Update: Ireland ratifies UN complaints mechanism for children

Ireland has ratified the Third Optional Protocol to the UN Convention on the Rights of the Child, which establishes a quasi-judicial complaints mechanism for children and their advocates to the UN Committee’s on the Rights of the Child.

Minister for Foreign Affairs and Trade, Mr. Charlie Flanagan, signed and ratified the Protocol at the 69th General Assembly of the United Nations in New York yesterday, 24 September 2014.

This follows a commitment last week by the Minister for Children and Youth Affairs, Dr. James Reilly, to ratify the Protocol.

Update: Ireland ratifies UN complaints mechanism for children

Understanding Children’s Rights: A Training Programme on Children’s Rights and Effective International Advocacy

Ireland will appear before the UN Committee on the Rights of the Child in 2015/2016 to report on its record for children under the UN Convention on the Rights of the Child. In advance of this examination, the Children’s Rights Alliance is providing an exciting opportunity to upskill on children’s rights and effective international advocacy.This training programme is the first of four key activities that we will undertake in advance of Ireland’s examination which includes: conducting a nationwide consultation, drafting a national parallel/shadow report, coordinating a children and young people’s report and advocating/leading a delegation before the UN Committee on the Rights of the Child.

This two-day interactive training programme will take place on Thursday 16 and Friday 17 October 2014. The programme will cover:

  • Understanding childhood
  • Introduction to children’s rights
  • Exploring ways to make children and young people active agents in their rights
  • Enforcement of children’s rights in Ireland
  • Understanding the UN Human Rights Reporting Process and the workings of the UN Committee on the Rights of the Child
  • Writing impactful Parallel Reports and taking part in effective international advocacy

 

An array of expert speakers will provide interactive, engaging and practically-focussed sessions. Each participant will receive a full training pack and resources for each session. Speakers include:

  • Brian Barrington BL
  • Professor Dympna Devine, University College Dublin
  • Anne O’Donnell, Department of Children and Youth Affairs, Participation, Play, Recreation and Culture
  • Dr. Geoffrey Shannon, Special Rapporteur on Child Protection
  • Dr. Liam Thornton, University College Dublin
  • Veronica Yates, Children’s Rights Information Network

 

Venue: Carmelite Centre, 56 Aungier Street, Dublin 2

Cost:    Children’s Rights Alliance members: €50; non-members: €100

Places: Places are limited and preference will be given to Children’s Rights Alliance members. The Irish Council for Civil Liberties will subsidise up to six places for those on limited incomes.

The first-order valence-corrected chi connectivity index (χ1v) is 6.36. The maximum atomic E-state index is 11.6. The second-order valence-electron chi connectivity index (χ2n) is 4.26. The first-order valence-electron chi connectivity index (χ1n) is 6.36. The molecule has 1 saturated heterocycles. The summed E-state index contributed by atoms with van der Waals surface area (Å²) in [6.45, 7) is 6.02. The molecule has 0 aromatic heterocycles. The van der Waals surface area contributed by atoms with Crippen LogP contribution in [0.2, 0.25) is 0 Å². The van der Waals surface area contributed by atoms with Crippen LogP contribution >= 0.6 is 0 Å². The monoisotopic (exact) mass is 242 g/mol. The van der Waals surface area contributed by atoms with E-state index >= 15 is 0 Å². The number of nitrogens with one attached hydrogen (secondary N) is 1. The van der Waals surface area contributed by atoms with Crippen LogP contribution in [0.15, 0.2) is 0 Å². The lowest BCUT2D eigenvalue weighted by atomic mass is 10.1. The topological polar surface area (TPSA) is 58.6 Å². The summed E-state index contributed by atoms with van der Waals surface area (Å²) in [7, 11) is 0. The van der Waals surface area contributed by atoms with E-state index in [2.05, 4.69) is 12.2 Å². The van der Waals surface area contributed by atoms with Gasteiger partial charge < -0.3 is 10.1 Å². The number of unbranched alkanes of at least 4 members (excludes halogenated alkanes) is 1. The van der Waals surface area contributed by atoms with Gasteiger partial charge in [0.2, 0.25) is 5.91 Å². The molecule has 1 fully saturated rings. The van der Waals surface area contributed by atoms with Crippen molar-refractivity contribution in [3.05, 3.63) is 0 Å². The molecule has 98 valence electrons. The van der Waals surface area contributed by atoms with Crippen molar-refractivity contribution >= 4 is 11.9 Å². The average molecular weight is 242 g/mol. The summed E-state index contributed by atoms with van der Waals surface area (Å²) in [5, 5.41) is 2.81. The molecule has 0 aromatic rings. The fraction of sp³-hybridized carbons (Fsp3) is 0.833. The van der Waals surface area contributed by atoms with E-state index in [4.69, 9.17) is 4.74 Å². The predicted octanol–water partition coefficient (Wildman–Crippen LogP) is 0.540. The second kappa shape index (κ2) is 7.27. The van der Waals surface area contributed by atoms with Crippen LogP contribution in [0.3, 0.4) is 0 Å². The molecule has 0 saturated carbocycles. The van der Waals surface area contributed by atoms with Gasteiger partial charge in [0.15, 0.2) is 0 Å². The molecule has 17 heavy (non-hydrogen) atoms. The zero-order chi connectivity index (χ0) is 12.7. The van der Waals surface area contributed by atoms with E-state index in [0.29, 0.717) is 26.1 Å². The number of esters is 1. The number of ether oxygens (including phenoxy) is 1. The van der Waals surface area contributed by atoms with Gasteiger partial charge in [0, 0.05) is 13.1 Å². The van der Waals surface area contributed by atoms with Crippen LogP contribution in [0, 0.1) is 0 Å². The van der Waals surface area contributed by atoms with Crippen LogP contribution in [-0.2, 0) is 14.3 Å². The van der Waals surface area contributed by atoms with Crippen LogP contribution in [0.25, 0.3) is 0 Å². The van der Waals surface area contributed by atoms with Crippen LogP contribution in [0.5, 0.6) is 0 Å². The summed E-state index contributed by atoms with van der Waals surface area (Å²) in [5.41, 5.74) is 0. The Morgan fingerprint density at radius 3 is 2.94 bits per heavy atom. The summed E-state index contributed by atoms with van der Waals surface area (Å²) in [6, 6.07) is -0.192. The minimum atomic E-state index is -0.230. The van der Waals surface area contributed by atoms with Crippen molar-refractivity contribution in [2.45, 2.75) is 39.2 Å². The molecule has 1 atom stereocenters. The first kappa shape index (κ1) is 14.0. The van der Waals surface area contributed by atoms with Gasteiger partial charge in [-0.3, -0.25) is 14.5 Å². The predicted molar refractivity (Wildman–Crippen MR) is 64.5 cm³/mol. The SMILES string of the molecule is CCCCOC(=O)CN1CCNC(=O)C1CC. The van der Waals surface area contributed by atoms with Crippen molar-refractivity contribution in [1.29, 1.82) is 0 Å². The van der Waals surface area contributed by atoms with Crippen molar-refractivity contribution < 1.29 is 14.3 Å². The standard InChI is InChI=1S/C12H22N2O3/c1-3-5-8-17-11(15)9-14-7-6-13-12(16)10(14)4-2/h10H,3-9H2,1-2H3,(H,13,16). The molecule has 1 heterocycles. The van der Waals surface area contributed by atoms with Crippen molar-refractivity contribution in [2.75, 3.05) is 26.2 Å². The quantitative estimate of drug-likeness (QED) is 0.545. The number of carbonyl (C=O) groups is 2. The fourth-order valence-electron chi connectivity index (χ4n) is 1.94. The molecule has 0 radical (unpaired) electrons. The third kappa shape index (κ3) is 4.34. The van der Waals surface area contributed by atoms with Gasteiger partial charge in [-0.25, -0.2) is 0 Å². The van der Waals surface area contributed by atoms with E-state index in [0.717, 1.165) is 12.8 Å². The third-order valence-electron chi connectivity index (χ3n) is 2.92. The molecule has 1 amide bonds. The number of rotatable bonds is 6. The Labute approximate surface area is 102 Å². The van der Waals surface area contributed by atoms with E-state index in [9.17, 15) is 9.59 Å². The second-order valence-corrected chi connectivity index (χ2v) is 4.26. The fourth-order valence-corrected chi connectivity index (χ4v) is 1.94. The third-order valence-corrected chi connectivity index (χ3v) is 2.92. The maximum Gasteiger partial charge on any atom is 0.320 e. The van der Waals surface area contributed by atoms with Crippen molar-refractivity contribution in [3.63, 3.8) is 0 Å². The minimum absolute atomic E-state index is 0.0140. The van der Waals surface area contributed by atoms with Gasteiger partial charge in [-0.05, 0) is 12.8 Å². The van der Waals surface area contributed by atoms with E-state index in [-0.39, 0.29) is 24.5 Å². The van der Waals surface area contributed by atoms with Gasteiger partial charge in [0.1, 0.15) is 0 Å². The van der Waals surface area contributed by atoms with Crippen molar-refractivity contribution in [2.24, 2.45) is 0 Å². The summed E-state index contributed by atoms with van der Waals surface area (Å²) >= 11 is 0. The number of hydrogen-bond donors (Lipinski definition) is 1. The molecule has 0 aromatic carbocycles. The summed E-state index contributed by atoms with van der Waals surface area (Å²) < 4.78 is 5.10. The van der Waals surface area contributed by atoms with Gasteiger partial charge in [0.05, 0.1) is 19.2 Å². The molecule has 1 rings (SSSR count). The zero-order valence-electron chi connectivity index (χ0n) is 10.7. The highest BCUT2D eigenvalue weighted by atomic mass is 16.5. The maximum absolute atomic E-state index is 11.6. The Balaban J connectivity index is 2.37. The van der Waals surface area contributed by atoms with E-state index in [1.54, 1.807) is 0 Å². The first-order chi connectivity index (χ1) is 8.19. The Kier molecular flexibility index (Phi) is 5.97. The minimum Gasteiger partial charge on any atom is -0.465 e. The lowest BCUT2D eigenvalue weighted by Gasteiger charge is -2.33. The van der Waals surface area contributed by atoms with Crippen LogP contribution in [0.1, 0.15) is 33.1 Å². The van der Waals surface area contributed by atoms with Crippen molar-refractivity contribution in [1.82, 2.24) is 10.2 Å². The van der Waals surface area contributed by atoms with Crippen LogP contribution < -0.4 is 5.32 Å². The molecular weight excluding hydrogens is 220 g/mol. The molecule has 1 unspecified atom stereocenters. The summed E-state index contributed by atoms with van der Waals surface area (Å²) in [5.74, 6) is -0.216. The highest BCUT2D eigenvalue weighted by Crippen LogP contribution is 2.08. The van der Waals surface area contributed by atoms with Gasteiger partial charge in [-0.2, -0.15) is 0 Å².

For more information and to book your place contact: Edel Quinn, Children’s Rights Alliance by phone at (01) 6629400 or by email at edel@childrensrights.ie.

This training programme is kindly co-sponsored by the UN Human Rights Council Legacy Project of the Irish Council for Civil Liberties. For more information, visit www.rightsnow.ie and www.iccl.ie.

Understanding Children’s Rights: A Training Programme on Children’s Rights and Effective International Advocacy

Ireland to ratify complaints mechanism under UN Convention on the Rights of the Child.

On 17 September 2014, the new Minister for Children and Youth Affairs, Dr. James Reilly, announced that Ireland would sign and ratify the Third Optional Protocol to the UN Convention on the Rights of the Child (UNCRC). This will allow children and young people an international route by which to vindicate their rights where this has not been possible through state agencies or the courts at domestic level.

The Third Optional Protocol to the UNCRC establishes a communications procedure or, in effect, a complaints mechanism.  This is a quasi-judicial mechanism that allows children and their advocates (parents, guardians etc.) to submit a complaint to the UN Committee on the Rights of the Child, a group of 18 international children’s rights experts. Complaints must relate to specific violations of rights under the UNCRC and its first two optional protocols, if ratified. Violations must be ongoing when the Protocol is ratified or occur after ratification in order to be admissible under the procedure.

Because the original text of the UNCRC did not include a communications procedure, a new Optional Protocol is required in order to facilitate its establishment. Ireland ratified similar communications procedures under Optional Protocols to the International Covenant on Civil and Political Rights in 1989 and the Convention on the Elimination of Discrimination against Women in 2000. In 2011, the State committed to ratifying the Optional Protocol to the International Covenant on Economic, Social and Cultural Rights which also establishes a complaints procedure. This has yet to happen.

As with other similar regional or international mechanisms, a complaint under the new mechanism can only be made after domestic remedies have been exhausted. In Ireland, there are, of course, a variety of existing legal and quasi-legal remedies open to children and families when their rights are violated such as taking a case through the courts, the Equality Tribunal or the Ombudsman for Children’s office.

Unlike complaints taken to the European Court of Human Rights, decisions by the Committee are non-binding on States. However, by ratifying the Optional Protocol, States commit themselves to follow the decisions and provide redress to victims. There is also provision for the facilitation of friendly settlements, if parties to the communication find an agreeable solution between them.